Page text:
Upon throwing his perfect game, Philip Humber also threw the 18th no-hitter in White Sox history. The 2 previous were thrown by Mark Buehrle, of course, and many fans will remember that things didn’t go too well for the team as far as the standings go after that. There’s nothing to that, really, just something of note. Another thing that a superstitious fan base can point to when a season goes awry. I was curious, though. Does this sort of thing happen a lot? Does a stellar no-hit performance create an instant peak for the season that the team can only tumble down from? I decided to have a look at White Sox performances following the no-hitters in the last 30 years to see how often the team really declined in performance “as a result”.
Joe Cowley (no, no, not that Joe Cowley) – September 19, 1986
This is a bad one to start off with, as the season is clearly in hand by the time Joe’s no-no occurred. For a team that started off the season losing 10 of their first 12 and never got to .500 at any point, it would be tough to be any worse following the no-hitter. BUT! The Sox did manage to lose the next 5 games and finished the season 6-9(.400) post no-no against a 66-81 up to and including the no-hitter (.449). Technically, they did get worse but in reality I think we have to call this a wash. *Interesting note: Joe Cowley never won another major league game after his no-hitter.
Wilson Alvarez – August 11, 1991
Alvarez was just a kid when he threw a no-hitter in 1991 at 21 years old. The Sox were on their way to a 2nd place finish behind the eventual world champion Minnesota Twins. Up to and including the Alvarez gem the White Sox went 65-45 (.591). After, just 22-30 (.423) which includes the dropping of 15 out of their next 17 in the games immediately following. Yikes. They were 1 game back at the time but that’s as close as they’d get. That no-no was the turning point in the season that knocked the Sox off the pace of a divisional championship. *Interesting note: of the 14 White Sox pitchers that threw no-hitters to that point, none of them were left handed. Alvarez was the first.
Mark Buehrle – April 18, 2007
Very nearly a perfect game, Buehrle only walked one batter, former White Sox Sammy Sosa who he would then pick off of first to end up facing the minimum 27 batters for the game. Up to and including that game, the Sox went 6-7 (.462) and after it was 66-83 (.443). Technically it’s worse but not by much. 2007 was such a train wreck of a season for the Sox and with the no-hitter coming so early that people tend to give his feat of excellence credit for the season crumbling. The only reason it didn’t crumble sooner was lack of games played. For the record the Sox also won the next 3 games.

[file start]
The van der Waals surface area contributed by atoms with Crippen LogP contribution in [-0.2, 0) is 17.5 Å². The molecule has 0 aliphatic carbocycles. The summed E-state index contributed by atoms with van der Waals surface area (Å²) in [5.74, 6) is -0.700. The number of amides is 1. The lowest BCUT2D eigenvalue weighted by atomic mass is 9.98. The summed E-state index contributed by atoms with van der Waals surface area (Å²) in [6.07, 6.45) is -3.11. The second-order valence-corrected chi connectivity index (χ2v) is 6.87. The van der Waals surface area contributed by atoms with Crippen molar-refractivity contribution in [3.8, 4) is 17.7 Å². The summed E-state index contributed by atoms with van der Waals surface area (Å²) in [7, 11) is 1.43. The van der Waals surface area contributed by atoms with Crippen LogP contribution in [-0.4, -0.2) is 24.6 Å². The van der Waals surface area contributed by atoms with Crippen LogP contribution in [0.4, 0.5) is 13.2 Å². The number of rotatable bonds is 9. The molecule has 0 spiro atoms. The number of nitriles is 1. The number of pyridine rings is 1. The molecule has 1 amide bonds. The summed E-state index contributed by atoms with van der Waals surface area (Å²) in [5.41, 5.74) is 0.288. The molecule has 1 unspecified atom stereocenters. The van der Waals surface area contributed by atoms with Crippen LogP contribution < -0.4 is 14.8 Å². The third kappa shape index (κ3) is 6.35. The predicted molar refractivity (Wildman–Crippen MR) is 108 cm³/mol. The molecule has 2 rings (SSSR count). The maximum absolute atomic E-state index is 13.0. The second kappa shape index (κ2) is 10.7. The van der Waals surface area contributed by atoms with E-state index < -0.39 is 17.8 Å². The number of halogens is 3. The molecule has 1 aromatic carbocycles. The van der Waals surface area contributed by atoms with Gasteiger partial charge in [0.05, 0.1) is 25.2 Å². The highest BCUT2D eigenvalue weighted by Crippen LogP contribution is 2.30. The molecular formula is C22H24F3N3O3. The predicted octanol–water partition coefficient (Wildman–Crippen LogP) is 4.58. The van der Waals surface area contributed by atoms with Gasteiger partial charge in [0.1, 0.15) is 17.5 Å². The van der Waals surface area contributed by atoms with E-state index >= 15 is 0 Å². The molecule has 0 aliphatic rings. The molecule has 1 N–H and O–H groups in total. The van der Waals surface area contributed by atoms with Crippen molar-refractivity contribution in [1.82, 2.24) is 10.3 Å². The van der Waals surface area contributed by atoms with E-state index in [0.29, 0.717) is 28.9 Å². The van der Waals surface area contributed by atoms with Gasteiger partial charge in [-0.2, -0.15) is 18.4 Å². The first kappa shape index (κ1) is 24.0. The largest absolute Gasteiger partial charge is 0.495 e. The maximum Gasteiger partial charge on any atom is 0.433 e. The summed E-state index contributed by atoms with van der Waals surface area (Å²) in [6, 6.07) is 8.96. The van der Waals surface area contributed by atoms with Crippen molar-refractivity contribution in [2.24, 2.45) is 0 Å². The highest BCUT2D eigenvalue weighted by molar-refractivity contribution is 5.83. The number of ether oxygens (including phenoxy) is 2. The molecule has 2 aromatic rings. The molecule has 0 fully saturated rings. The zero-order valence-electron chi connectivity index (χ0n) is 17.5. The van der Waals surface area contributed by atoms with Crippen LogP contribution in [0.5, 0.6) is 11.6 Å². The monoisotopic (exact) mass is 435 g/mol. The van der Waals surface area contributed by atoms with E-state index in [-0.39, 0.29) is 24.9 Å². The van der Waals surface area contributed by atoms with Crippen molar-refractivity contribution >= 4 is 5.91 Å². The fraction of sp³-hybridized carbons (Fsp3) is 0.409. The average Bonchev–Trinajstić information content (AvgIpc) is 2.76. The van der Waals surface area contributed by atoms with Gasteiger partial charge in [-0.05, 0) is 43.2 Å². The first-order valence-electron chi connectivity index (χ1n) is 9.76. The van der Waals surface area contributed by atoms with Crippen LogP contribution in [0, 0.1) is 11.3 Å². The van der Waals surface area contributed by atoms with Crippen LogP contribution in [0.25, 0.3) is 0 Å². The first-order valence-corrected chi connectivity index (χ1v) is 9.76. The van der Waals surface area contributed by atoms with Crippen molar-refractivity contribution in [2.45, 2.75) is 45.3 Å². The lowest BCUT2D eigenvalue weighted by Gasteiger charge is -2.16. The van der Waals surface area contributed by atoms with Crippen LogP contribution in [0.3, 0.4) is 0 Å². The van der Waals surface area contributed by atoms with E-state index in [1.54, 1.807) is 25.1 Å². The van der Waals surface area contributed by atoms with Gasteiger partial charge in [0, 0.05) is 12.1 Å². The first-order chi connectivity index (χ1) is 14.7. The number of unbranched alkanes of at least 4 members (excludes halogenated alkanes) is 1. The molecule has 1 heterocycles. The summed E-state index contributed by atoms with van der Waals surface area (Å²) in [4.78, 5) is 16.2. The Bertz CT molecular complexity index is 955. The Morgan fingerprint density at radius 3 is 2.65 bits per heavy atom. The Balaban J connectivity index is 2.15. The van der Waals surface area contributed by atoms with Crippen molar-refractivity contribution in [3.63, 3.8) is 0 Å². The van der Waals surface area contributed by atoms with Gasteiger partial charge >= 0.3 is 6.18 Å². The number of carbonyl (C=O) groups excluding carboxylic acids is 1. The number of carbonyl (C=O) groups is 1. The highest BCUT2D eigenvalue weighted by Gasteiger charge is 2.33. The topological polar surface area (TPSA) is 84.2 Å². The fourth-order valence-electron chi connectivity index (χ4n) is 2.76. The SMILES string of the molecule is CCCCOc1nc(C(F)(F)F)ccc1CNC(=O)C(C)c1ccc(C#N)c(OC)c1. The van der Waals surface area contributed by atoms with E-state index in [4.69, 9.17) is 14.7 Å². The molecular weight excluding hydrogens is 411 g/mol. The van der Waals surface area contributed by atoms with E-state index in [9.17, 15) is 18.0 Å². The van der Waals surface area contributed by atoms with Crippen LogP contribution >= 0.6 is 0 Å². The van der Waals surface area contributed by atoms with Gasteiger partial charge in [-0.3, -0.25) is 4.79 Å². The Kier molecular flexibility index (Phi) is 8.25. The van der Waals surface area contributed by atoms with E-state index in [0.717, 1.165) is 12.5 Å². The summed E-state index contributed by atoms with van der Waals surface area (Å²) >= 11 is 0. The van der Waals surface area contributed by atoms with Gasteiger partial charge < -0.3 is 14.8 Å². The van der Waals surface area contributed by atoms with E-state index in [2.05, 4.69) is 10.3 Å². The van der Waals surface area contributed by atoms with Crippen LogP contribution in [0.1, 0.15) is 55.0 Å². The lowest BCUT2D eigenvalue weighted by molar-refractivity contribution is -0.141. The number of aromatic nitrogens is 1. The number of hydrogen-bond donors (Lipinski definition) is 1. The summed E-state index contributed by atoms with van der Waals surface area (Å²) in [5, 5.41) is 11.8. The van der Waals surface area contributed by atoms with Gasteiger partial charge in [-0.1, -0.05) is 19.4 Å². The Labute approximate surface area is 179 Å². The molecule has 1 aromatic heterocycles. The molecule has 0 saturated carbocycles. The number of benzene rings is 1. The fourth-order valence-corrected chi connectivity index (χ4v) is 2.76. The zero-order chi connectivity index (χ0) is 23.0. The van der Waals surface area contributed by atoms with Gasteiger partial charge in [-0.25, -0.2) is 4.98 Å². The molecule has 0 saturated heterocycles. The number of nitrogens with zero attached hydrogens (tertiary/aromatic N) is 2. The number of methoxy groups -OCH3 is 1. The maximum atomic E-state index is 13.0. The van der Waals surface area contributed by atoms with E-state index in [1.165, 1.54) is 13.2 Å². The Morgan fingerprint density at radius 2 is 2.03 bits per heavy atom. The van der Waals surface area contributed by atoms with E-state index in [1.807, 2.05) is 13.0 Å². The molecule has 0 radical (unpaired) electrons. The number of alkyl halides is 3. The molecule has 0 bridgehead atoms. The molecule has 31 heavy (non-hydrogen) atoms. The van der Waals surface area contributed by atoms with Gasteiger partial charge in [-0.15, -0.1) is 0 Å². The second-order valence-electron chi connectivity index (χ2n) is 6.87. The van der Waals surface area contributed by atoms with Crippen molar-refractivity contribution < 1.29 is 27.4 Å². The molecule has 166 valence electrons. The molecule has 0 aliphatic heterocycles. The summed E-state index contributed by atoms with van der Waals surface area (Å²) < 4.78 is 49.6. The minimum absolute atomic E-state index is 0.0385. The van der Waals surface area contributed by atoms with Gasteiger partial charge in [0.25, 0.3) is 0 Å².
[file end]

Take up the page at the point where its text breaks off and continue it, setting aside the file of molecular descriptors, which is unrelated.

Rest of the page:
Mark Buehrle – July 23, 2009
Buehrle’s second no-no but my first caught in person. Not like, Ramon Castro caught, but I was there. This is the game that gets pointed to as a curse on the season. Buehrle’s perfecto put the Sox into a tie for first place. The next day they dropped both ends of a doubleheader in Detroit sliding 2 games behind the pace. They hung around for another couple weeks before just melting into non-threats. The record before of 50-45 (.526) and the after of 29-38 (.433) is clearly a cliff dive.
It’s worth noting that in July of 1990, Melido Perez threw an unofficial no-hitter in a rain shortened game against the Yankees. The Sox were 49-31 (.613) at the time and finished the season 45-37 (.549), still good but not quite as good as before. Incidentally that Jeff Torborg lead Sox team’s record of 94-68 outperformed their Pythagorean record by quite a bit (87-75).
So what have we learned? No hitter’s are relatively rare but for non-playoff teams, declines in the latter stages of the season aren’t. At the time of this writing the White Sox have managed 2 straight victories following Philip’s perfect performance and hope to build upon that. No-hitter curses? I don’t think they exist. **writer is tackled by R.O.U.S.**
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